### Browsing by Author "Harju, Ari"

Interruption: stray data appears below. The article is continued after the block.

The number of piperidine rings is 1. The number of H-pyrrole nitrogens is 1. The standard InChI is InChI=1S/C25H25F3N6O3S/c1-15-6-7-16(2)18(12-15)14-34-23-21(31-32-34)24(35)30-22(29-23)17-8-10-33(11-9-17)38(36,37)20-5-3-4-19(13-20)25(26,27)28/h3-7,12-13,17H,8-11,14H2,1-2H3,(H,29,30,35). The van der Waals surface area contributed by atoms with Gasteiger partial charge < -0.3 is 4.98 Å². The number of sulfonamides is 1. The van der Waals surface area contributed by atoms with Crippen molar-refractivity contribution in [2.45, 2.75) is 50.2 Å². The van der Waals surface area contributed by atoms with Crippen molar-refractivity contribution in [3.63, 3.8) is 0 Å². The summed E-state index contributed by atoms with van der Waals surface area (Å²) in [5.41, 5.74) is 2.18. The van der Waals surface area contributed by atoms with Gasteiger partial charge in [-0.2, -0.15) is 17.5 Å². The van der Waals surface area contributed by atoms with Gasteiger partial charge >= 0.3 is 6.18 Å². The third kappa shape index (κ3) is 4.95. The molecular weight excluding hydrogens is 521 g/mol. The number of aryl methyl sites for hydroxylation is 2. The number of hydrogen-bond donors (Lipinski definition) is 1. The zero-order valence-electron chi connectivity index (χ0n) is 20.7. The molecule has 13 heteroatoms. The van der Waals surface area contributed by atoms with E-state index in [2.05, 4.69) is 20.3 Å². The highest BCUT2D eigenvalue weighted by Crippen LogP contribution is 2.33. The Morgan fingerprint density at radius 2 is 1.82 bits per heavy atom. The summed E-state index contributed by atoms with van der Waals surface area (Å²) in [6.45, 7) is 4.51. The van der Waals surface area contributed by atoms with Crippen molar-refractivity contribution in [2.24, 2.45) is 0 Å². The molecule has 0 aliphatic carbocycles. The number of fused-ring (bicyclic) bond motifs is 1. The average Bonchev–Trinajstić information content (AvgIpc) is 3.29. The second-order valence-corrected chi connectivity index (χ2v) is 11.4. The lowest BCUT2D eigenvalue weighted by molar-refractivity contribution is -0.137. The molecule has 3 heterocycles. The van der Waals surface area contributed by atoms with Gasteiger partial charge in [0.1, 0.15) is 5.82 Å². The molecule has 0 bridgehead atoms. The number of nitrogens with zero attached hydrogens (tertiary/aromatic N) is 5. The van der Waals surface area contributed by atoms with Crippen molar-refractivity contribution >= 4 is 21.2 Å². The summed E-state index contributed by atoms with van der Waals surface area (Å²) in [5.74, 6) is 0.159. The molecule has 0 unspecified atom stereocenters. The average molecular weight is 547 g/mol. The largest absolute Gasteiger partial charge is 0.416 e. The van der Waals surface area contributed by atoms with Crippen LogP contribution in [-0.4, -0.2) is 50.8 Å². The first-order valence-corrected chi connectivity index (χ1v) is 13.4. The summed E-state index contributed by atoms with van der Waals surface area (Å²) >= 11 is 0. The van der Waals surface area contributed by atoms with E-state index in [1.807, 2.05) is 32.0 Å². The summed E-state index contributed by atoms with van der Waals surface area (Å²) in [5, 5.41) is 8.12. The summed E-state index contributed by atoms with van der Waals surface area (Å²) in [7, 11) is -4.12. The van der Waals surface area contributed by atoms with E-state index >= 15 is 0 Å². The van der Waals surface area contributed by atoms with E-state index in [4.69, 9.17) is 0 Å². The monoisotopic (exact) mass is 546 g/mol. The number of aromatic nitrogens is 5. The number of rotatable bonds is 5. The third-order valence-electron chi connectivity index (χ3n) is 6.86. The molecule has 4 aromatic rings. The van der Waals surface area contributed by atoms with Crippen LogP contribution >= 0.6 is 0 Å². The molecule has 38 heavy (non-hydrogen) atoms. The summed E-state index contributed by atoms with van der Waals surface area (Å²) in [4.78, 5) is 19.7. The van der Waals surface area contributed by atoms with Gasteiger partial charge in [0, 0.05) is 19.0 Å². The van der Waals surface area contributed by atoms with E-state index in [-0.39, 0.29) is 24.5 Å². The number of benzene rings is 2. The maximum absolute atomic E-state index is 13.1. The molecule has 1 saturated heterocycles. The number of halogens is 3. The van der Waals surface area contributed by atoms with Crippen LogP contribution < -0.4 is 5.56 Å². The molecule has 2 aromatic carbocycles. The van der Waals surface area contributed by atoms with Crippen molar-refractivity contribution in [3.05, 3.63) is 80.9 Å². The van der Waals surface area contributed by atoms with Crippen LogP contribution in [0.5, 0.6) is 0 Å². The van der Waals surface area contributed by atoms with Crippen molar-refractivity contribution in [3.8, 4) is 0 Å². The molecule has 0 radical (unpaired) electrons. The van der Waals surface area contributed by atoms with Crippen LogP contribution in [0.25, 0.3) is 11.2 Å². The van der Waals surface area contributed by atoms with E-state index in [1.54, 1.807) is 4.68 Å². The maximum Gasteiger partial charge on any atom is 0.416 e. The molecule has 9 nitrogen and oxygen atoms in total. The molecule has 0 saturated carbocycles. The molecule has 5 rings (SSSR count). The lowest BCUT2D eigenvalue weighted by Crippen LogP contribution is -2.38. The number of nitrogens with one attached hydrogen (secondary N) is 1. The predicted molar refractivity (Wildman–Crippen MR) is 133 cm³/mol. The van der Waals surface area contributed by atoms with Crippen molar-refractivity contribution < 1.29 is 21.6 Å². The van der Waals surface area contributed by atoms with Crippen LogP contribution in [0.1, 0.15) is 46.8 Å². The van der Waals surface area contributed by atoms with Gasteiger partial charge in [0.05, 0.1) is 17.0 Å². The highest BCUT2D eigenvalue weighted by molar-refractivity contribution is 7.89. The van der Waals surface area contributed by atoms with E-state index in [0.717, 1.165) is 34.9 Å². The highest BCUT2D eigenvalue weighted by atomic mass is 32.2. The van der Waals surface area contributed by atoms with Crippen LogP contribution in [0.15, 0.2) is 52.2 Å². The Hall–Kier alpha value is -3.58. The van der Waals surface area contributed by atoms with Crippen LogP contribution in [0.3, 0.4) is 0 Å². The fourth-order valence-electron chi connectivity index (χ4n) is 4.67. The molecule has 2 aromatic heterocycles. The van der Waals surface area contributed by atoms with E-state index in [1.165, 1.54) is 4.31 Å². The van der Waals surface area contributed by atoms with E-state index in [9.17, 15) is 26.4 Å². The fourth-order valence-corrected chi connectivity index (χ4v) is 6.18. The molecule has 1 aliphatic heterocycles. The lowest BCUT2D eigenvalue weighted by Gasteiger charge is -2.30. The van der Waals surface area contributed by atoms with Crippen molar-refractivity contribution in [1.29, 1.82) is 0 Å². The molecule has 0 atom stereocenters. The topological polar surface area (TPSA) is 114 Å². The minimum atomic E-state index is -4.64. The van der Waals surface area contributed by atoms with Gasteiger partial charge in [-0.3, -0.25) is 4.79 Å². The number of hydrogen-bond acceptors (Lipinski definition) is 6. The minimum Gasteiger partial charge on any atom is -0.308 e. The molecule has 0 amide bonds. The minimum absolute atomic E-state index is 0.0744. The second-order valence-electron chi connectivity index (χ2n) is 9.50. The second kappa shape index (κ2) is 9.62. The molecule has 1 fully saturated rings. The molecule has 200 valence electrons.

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Item Ab initio transport fingerprints for resonant scattering in graphene(American Physical Society (APS), 2012) Saloriutta, Karri; Uppstu, Andreas; Harju, Ari; Puska, Martti J.; Teknillisen fysiikan laitos; Department of Applied Physics; Perustieteiden korkeakoulu; School of ScienceWe have recently shown that by using a scaling approach for randomly distributed topological defects in graphene, reliable estimates for transmission properties of macroscopic samples can be calculated based even on single-defect calculations [A. Uppstu et al., Phys. Rev. B 85, 041401 (2012)]. We now extend this approach of energy-dependent scattering cross sections to the case of adsorbates on graphene by studying hydrogen and carbon adatoms as well as epoxide and hydroxyl groups. We show that a qualitative understanding of resonant scattering can be gained through density functional theory results for a single-defect system, providing a transmission “fingerprint” characterizing each adsorbate type. This information can be used to reliably predict the elastic mean free path for moderate defect densities directly using ab initio methods. We present tight-binding parameters for carbon and epoxide adsorbates, obtained to match the density-functional theory based scattering cross sections.Item Band geometry, Berry curvature and superfluid weight(2017-01-27) Liang, Long; Vanhala, Tuomas I.; Peotta, Sebastiano; Siro, Topi; Harju, Ari; Törmä, Päivi; Department of Applied Physics; Quantum Dynamics; Quantum Many-Body PhysicsWe present a theory of the superfluid weight in multiband attractive Hubbard models within the Bardeen-Cooper-Schrieffer (BCS) mean field framework. We show how to separate the geometric contribution to the superfluid weight from the conventional one, and that the geometric contribution is associated with the interband matrix elements of the current operator. Our theory can be applied to systems with or without time reversal symmetry. In both cases the geometric superfluid weight can be related to the quantum metric of the corresponding noninteracting systems. This leads to a lower bound on the superfluid weight given by the absolute value of the Berry curvature. We apply our theory to the attractive Kane-Mele-Hubbard and Haldane-Hubbard models, which can berealized in ultracold atom gases. Quantitative comparisons are made to state of the art dynamical mean-field theory and exact diagonalization results.Item Computational study of quantum dot qubits using Lagrange mesh method and exact diagonalization(2013) Ritala, Juha; Harju, Ari; Teknillisen fysiikan laitos; Perustieteiden korkeakoulu; Nieminen, RistoQuantum computation using quantum circuit model is based on quantum bits and gates, which are quantum analogues to the bits and logical gates in classical computing. The computations are carried out by performing single- and two-qubit quantum gate operations on the input qubits (quantum bits). In this thesis, a set of computational methods to study these gate operations in the case of semiconductor quantum dot based spin qubits is presented. This set consists of three parts. Lagrange mesh method is used to calculate the single-electron states in a quantum dot system. These states are then used in an exact diagonalization calculation to obtain the many-electron ground state, which is then evolved using exact diagonalization based dynamics. The presented set of methods is used to simulate single-qubit gates, and it is found to be successful for this purpose. The Lagrange mesh method is extremely versatile as it can handle an arbitrary quantum dot confinement potential without the need to calculate any integrals. This feature is achieved by approximating the potential matrix element integrals using a Gauss quadrature. The high accuracy of the Lagrange mesh method despite the seemingly crude approximation is investigated, and a reasonable cause for it in the case of low degree polynomial potentials is found. A hypothesis that the Gauss quadrature approximation is extremely accurate for an arbitrary polynomial potential is made. The convergence of the states calculated with the Lagrange mesh method is tested and compared to an alternative method based on localized Gaussian basis functions.Item Conformal Field theory and Numerics for Fractional Quantum Hall Systems(2008) Nissinen, Jaakko; Harju, Ari; Teknillisen fysiikan laitos; Teknillinen korkeakoulu; Helsinki University of Technology; Nieminen, RistoThe subject of this work is the application of conformal field theory in the fractional quantum Hall effect. The fractional quantum Hall effect is observed in a two-dimensional electron gas in a strong perpendicular magnetic field and at low temperature. The electron system forms a strongly correlated quantum liquid and exhibits the exact quantization of the Hall conductivity in to a fractional value vet/h, where v is the fractional filling fraction of Landau-levels in the system. In addition, the elementary excitations of the electron fluid have fractional charge and fractional statistics of anyons. First, we review the basic of two-dimensional conformal field theory and show how certain conformal quantum field theories can be solved non-perturbatively by using the representation theory of conformal symmetries. The low-energy effective field theory in the bulk of a fractional quantum Hall state is known to be a 2+1 dimensional topological field theory. The states of the topological quantum field theory are directly connected to the holomorphic correlation functions of an equivalent two-dimensional conformal field theory. It is known that the gapless excitations at the boundary of the quantum Hall state are described by the same conformal field theory. By using this connection, the so-called Laughlin and Moore-Read states are derived in detail using conformal field theory. The fractional charge and statistics of the quasiparticle excitations in these states are obtained from the conformal field theory description. Furthermore, the non-Abelian statistics of the Moore-Read states are verified explicitly from the quasiparticle wave functions. We argue how the different fractional quantum Hall phases of matter are described by the quantum numbers obtained using conformal field theory. Lastly, we study model interactions that have the Laughlin v = 1/3 and the Moore-Read v = 1/2 states as exact ground states. We compute the matrix elements of these interactions and diagonalize the Hamiltonian matrix in the disk geometry for both states. The low-energy edge excitations of these states are studied in the finite geometry and we verify that they are in accordance with the conformal field theory on the boundary. By creating a localized density disturbance in the system, we create the e/4 quasiparticle of the Moore-Read state, and by studying the properties of the edge theory it is seen that quasiparticle has the same properties as the non-Abelian quasihole in the conformal field theory. The obtained results verify the correspondence between the bulk state and the boundary conformal field theory at the edge in the fractional quantum Hall states in question.Item Density Functional Theory and Variational Monte Carlo Calculations for 2-Dimensional Electron Systems(2011) Kauppila, Ville; Makkonen, Ilja; Perustieteiden korkeakoulu; Harju, AriItem Edge tunnelling in quantum Hall systems(2008) Webb, Christian; Harju, Ari; Teknillisen fysiikan laitos; Teknillinen korkeakoulu; Helsinki University of Technology; Puska, MarttiThe quantum Hall effect is one of the curious macroscopic quantum effects that are encountered in condensed matter physics when strong magnetic fields, low temperatures and systems with low disorders are probed. The hallmark of the effect is the extremely precise quantization of the Hall conductance for certain values of the magnetic field. A lot of curious physics is related to the quantum Hall effect. For example, exotic quasiparticles are believed to emerge in these systems and there is hope for these quasiparticles to be of great importance in future technology. Also these systems are of fundamental theoretical importance. It has been found that there is a need for a new kind of notion of order in these systems. This new kind of order is called topological order and different phases are distinguished through topological quantum numbers. One of these topological quantum numbers can be extracted from the Green's function of the electrons on the edge of a quantum Hall system. The theoretical aim of this thesis is to review some of the physics related to the quantum Hall effect and the notion of topological order in quantum Hall systems. From a computational point of view, the goal of the thesis is to numerically investigate the microscopic counterparts of quantum Hall systems - quantum dots. In particular, computations are performed to see how well the notion of topological order works in microscopic systems.Item Electric structure and transmission properties of graphene antidot lattices(2014-08-26) Simula, Kristoffer; Harju, Ari; Perustieteiden korkeakoulu; Alava, MikkoItem Electronic and transport properties in geometrically disordered graphene antidot lattices(2015) Fan, Z.; Uppstu, A.; Harju, Ari; Department of Applied Physics; Quantum Many-Body PhysicsA graphene antidot lattice, created by a regular perforation of a graphene sheet, can exhibit a considerable band gap required by many electronics devices. However, deviations from perfect periodicity are always present in real experimental setups and can destroy the band gap. Our numerical simulations, using an efficient linear-scaling quantum transport simulation method implemented on graphics processing units, show that disorder that destroys the band gap can give rise to a transport gap caused by Anderson localization. The size of the defect-induced transport gap is found to be proportional to the radius of the antidots and inversely proportional to the square of the lattice periodicity. Furthermore, randomness in the positions of the antidots is found to be more detrimental than randomness in the antidot radius. The charge carrier mobilities are found to be very small compared to values found in pristine graphene, in accordance with recent experiments.Item Electronic and transport properties of graphene nanoribbons with applications for device design(2010) Uppstu, Andreas; Harju, Ari; Informaatio- ja luonnontieteiden tiedekunta; Perustieteiden korkeakoulu; School of Science; Nieminen, RistoGraphene is an allotrope of carbon consisting of a single sheet of atoms arranged in a hexagonal lattice, and graphene nanoribbons are quasi-one dimensional graphene strips of nanometer width. In this thesis, generalized tight-binding methods for modelling the electronic structure and the transport properties of graphene nanoribbons are studied and compared to computationally heavier ab initio methods. The tight-binding model is a commonly used method to compute the electronic properties of carbon-based materials. The method relies on the assumption that the electrons are tightly bound to the lattice sites, and the energy cost for an electron to jump to a neighboring lattice site is taken as a free parameter. The model is extended by introducing further than nearest neighbor hopping, and a mean field Hubbard term that models the on-site Coulombic repulsion. The extended model presented in this thesis is then used to compute the electronic transport properties of notched graphene nanoribbons with zigzag edges, which may possibly be used as spin-injection devices or spin filters.Item Electronic Characterization of a Charge-Transfer Complex Monolayer on Graphene(AMERICAN CHEMICAL SOCIETY, 2021-06-22) Kumar, Avijit; Banerjee, Kaustuv; Ervasti, Mikko M.; Kezilebieke, Shawulienu; Dvorak, Marc; Rinke, Patrick; Harju, Ari; Liljeroth, Peter; Department of Applied Physics; Atomic Scale Physics; Computational Electronic Structure TheoryOrganic charge-transfer complexes (CTCs) formed by strong electron acceptor and strong electron donor molecules are known to exhibit exotic effects such as superconductivity and charge density waves. We present a low-temperature scanning tunneling microscopy and spectroscopy (LT-STM/STS) study of a two-dimensional (2D) monolayer CTC of tetrathiafulvalene (TTF) and fluorinated tetracyanoquinodimethane (F4TCNQ), self-assembled on the surface of oxygen-intercalated epitaxial graphene on Ir(111) (G/O/Ir(111)). We confirm the formation of the charge-transfer complex by dI/dV spectroscopy and direct imaging of the singly occupied molecular orbitals. High-resolution spectroscopy reveals a gap at zero bias, suggesting the formation of a correlated ground state at low temperatures. These results point to the possibility to realize and study correlated ground states in charge-transfer complex monolayers on weakly interacting surfaces.Item Electronic transport in graphene-based structures: An effective cross-section approach(American Physical Society (APS), 2012) Uppstu, Andreas; Saloriutta, Karri; Harju, Ari; Puska, Martti J.; Jauho, Antti-Pekka; Teknillisen fysiikan laitos; Department of Applied Physics; Perustieteiden korkeakoulu; School of ScienceWe show that transport in low-dimensional carbon structures with finite concentrations of scatterers can be modeled by utilizing scaling theory and effective cross sections. Our results are based on large-scale numerical simulations of carbon nanotubes and graphene nanoribbons, using a tight-binding model with parameters obtained from first-principles electronic structure calculations. As shown by a comprehensive statistical analysis, the scattering cross sections can be used to estimate the conductance of a quasi-one-dimensional system both in the Ohmic and localized regimes. They can be computed with good accuracy from the transmission functions of single defects, greatly reducing the computational cost and paving the way toward using first-principles methods to evaluate the conductance of mesoscopic systems, consisting of millions of atoms.Item Energetics and structure of grain boundary triple junctions in graphene(2017-07-06) Hirvonen, Petri; Fan, Zheyong; Ervasti, Mikko M.; Harju, Ari; Elder, Ken R.; Ala-Nissilä, Tapio; Department of Applied Physics; Oakland UniversityGrain boundary triple junctions are a key structural element in polycrystalline materials. They are involved in the formation of microstructures and can influence the mechanical and electronic properties of materials. In this work we study the structure and energetics of triple junctions in graphene using a multiscale modelling approach based on combining the phase field crystal approach with classical molecular dynamics simulations and quantum-mechanical density functional theory calculations. We focus on the atomic structure and formation energy of the triple junctions as a function of the misorientation between the adjacent grains. We find that the triple junctions in graphene consist mostly of five-fold and seven-fold carbon rings. Most importantly, in addition to positive triple junction formation energies we also find a significant number of orientations for which the formation energy is negative.Item Equivalence of the equilibrium and the nonequilibrium molecular dynamics methods for thermal conductivity calculations: From bulk to nanowire silicon(2018-03-26) Dong, Haikuan; Fan, Zheyong; Shi, Libin; Harju, Ari; Ala-Nissila, Tapio; Department of Applied Physics; Centre of Excellence in Quantum Technology, QTF; Multiscale Statistical and Quantum Physics; Bohai UniversityMolecular dynamics (MD) simulations play an important role in studying heat transport in complex materials. The lattice thermal conductivity can be computed either using the Green-Kubo formula in equilibrium MD (EMD) simulations or using Fourier's law in nonequilibrium MD (NEMD) simulations. These two methods have not been systematically compared for materials with different dimensions and inconsistencies between them have been occasionally reported in the literature. Here we give an in-depth comparison of them in terms of heat transport in three allotropes of Si: three-dimensional bulk silicon, two-dimensional silicene, and quasi-one-dimensional silicon nanowire. By multiplying the correlation time in the Green-Kubo formula with an appropriate effective group velocity, we can express the running thermal conductivity in the EMD method as a function of an effective length and directly compare it to the length-dependent thermal conductivity in the NEMD method. We find that the two methods quantitatively agree with each other for all the systems studied, firmly establishing their equivalence in computing thermal conductivity.Item Force and heat current formulas for many-body potentials in molecular dynamics simulation with applications to thermal conductivity calculations(2015) Fan, Z.; Pereira, L.F.C.; Wang, H.-Q.; Zheng, J.-C.; Donadio, D.; Harju, Ari; Department of Applied Physics; Quantum Many-Body PhysicsWe derive expressions of interatomic force and heat current for many-body potentials such as the Tersoff, the Brenner, and the Stillinger-Weber potential used extensively in molecular dynamics simulations of covalently bonded materials. Although these potentials have a many-body nature, a pairwise force expression that follows Newton's third law can be found without referring to any partition of the potential. Based on this force formula, a stress applicable for periodic systems can be unambiguously defined. The force formula can then be used to derive the heat current formulas using a natural potential partitioning. Our heat current formulation is found to be equivalent to most of the seemingly different heat current formulas used in the literature, but to deviate from the stress-based formula derived from two-body potential. We validate our formulation numerically on various systems described by the Tersoff potential, namely three-dimensional silicon and diamond, two-dimensional graphene, and quasi-one-dimensional carbon nanotube. The effects of cell size and production time used in the simulation are examined.Item Fundamental Properties of Quantum Rings(2007) Gylfadóttir, Sigridur Sif; Harju, Ari; Teknillisen fysiikan ja matematiikan osasto; Teknillinen korkeakoulu; Helsinki University of Technology; Nieminen, RistoItem Grafeenin ja boorinitridin kiraalinen rajapinta(2014-09-29) Vierimaa, Ville; Harju, Ari; Perustieteiden korkeakoulu; Puska, MarttiItem Graphene photodetection and the Seebeck effect(2012) Hiltunen, Tuukka; Harju, Ari; Teknillisen fysiikan laitos; Perustieteiden korkeakoulu; School of Science; Nieminen, RistoGraphene is a very rapidly rising star among nanomaterials. It has great potential in both terms of commercial applications, and understanding of fundamental physics. Graphene's unique properties make it a promising new material in nano-electronics. It has been proposed that it could one day replace silicon in semiconductor technology. Among the numerous future applications are graphene based photodetectors. In this field, graphene could offer fundamentally different applications compared to the traditional photodetectors based on the IV and III-V semiconductors. The main subject of this Master's thesis is the photothermoelectric effect (or the Seebeck effect) in graphene. It is considered as one of the main mechanisms in the generation of photocurrents in graphene. The photoelectic effect is also briefly discussed in terms of optical transition rates. This Master's thesis is a computational study. The modeling of graphene's electronic states is done with the tight-binding approximation. The photocurrents are simulated using the Landauer-Büttiker transport formalism and the Green's function method for the computation of the transmission probabilities. The conductances and Seebeck coefficients of various graphene based systems are computed. The obtained computational results are compared to existing computational and experimental studies.Item Homogeneous nonequilibrium molecular dynamics method for heat transport and spectral decomposition with many-body potentials(American Physical Society, 2019-02-28) Fan, Zheyong; Dong, Haikuan; Harju, Ari; Ala-Nissilä, Tapio; Department of Applied Physics; Centre of Excellence in Quantum Technology, QTF; Multiscale Statistical and Quantum Physics; Bohai UniversityThe standard equilibrium Green-Kubo and nonequilibrium molecular dynamics (MD) methods for computing thermal transport coefficients in solids typically require relatively long simulation times and large system sizes. To this end, we revisit here the homogeneous nonequilibrium MD method by Evans [Phys. Lett. A 91, 457 (1982)PYLAAG0375-960110.1016/0375-9601(82)90748-4] and generalize it to many-body potentials that are required for more realistic materials modeling. We also propose a method for obtaining spectral conductivity and phonon mean-free path from the simulation data. This spectral decomposition method does not require lattice dynamics calculations and can find important applications in spatially complex structures. We benchmark the method by calculating thermal conductivities of three-dimensional silicon, two-dimensional graphene, and a quasi-one-dimensional carbon nanotube and show that the method is about one to two orders of magnitude more efficient than the Green-Kubo method. We apply the spectral decomposition method to examine the long-standing dispute over thermal conductivity convergence vs divergence in carbon nanotubes.Item Many body effects in graphene quantum dots(2010) Perkkiö, Lauri; Harju, Ari; Informaatio- ja luonnontieteiden tiedekunta; Nieminen, RistoItem Modeling the electronic and transport properties of graphene nanostrutures(2010) Ijäs, Mari; Harju, Ari; Kemian laitos; Kemian tekniikan korkeakoulu; School of Chemical Engineering; Nieminen, RistoGraphene is a versatile material suggested for nanoelectronics applications. The purpose of this thesis is to provide deeper understanding in the properties of the possible circuit elements and the effect of interactions. The energetics of graphene nanoflakes were studied within the Hubbard model using both exact diagonalization and approximate methods for solving the ground state. To improve the treatment of the interactions, maintaining the computational cost low at the same time, a lattice density functional theory method was developed for the flakes. The densities of states and charge densities were calculated for arbitrarily-shaped large graphene structures within the tight-binding picture. Localized single-electron states due to structural confinement were found. The conductance of one-dimensional nanostructures, consisting of a few-site gated nanodot weakly coupled to the leads, was studied using within linear response using the Kubo formula. Analytical expressions for the conductance due to external bias voltage were derived and using them resonance structure in the conductance were located. The results were confirmed using another method, based on magnetic flux-induced persistent currents in a ring-shaped structure. Also quasi-one-dimensional structures resembling narrow graphene nanoribbons were studied using the second method. The effect of interactions was also studied and splitting of the resonances was observed. This effect was explained in terms of an energetic competition between the Hubbard repulsion and the gate voltage applied on the dot.